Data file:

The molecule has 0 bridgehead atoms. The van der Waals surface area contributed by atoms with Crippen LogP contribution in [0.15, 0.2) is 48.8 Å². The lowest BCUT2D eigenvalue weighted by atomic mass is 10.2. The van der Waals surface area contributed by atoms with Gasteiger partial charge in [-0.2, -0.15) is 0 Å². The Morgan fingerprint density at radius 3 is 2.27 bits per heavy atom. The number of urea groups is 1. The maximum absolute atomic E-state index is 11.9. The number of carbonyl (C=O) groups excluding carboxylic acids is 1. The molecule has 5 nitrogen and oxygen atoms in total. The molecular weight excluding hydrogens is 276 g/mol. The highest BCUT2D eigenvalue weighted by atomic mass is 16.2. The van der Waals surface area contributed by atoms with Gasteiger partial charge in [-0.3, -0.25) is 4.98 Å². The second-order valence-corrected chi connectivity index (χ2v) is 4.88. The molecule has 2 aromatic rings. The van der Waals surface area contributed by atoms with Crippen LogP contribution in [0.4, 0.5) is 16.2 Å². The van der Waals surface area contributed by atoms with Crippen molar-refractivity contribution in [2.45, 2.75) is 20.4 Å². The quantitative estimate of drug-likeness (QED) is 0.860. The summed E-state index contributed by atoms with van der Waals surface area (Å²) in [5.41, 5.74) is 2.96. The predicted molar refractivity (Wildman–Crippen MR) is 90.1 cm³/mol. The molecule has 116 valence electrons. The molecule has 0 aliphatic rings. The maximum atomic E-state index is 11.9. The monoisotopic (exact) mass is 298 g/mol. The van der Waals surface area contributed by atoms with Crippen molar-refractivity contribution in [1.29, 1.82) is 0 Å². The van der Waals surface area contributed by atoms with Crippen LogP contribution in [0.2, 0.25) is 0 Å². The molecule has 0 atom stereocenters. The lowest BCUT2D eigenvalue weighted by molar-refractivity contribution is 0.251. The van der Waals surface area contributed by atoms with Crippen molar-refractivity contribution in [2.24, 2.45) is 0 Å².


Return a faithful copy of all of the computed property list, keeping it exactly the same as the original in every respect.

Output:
The molecule has 0 bridgehead atoms. The van der Waals surface area contributed by atoms with Crippen LogP contribution in [0.15, 0.2) is 48.8 Å². The lowest BCUT2D eigenvalue weighted by atomic mass is 10.2. The van der Waals surface area contributed by atoms with Gasteiger partial charge in [-0.2, -0.15) is 0 Å². The Morgan fingerprint density at radius 3 is 2.27 bits per heavy atom. The number of urea groups is 1. The maximum absolute atomic E-state index is 11.9. The number of carbonyl (C=O) groups excluding carboxylic acids is 1. The molecule has 5 nitrogen and oxygen atoms in total. The molecular weight excluding hydrogens is 276 g/mol. The highest BCUT2D eigenvalue weighted by atomic mass is 16.2. The van der Waals surface area contributed by atoms with Gasteiger partial charge in [-0.3, -0.25) is 4.98 Å². The second-order valence-corrected chi connectivity index (χ2v) is 4.88. The molecule has 2 aromatic rings. The van der Waals surface area contributed by atoms with Crippen LogP contribution in [0.4, 0.5) is 16.2 Å². The van der Waals surface area contributed by atoms with Crippen molar-refractivity contribution in [2.45, 2.75) is 20.4 Å². The quantitative estimate of drug-likeness (QED) is 0.860. The summed E-state index contributed by atoms with van der Waals surface area (Å²) in [5.41, 5.74) is 2.96. The predicted molar refractivity (Wildman–Crippen MR) is 90.1 cm³/mol. The molecule has 116 valence electrons. The molecule has 0 aliphatic rings. The maximum atomic E-state index is 11.9. The monoisotopic (exact) mass is 298 g/mol. The van der Waals surface area contributed by atoms with Crippen molar-refractivity contribution in [1.29, 1.82) is 0 Å². The van der Waals surface area contributed by atoms with Crippen LogP contribution in [0.2, 0.25) is 0 Å². The molecule has 0 atom stereocenters. The lowest BCUT2D eigenvalue weighted by molar-refractivity contribution is 0.251. The van der Waals surface area contributed by atoms with Crippen molar-refractivity contribution in [2.24, 2.45) is 0 Å².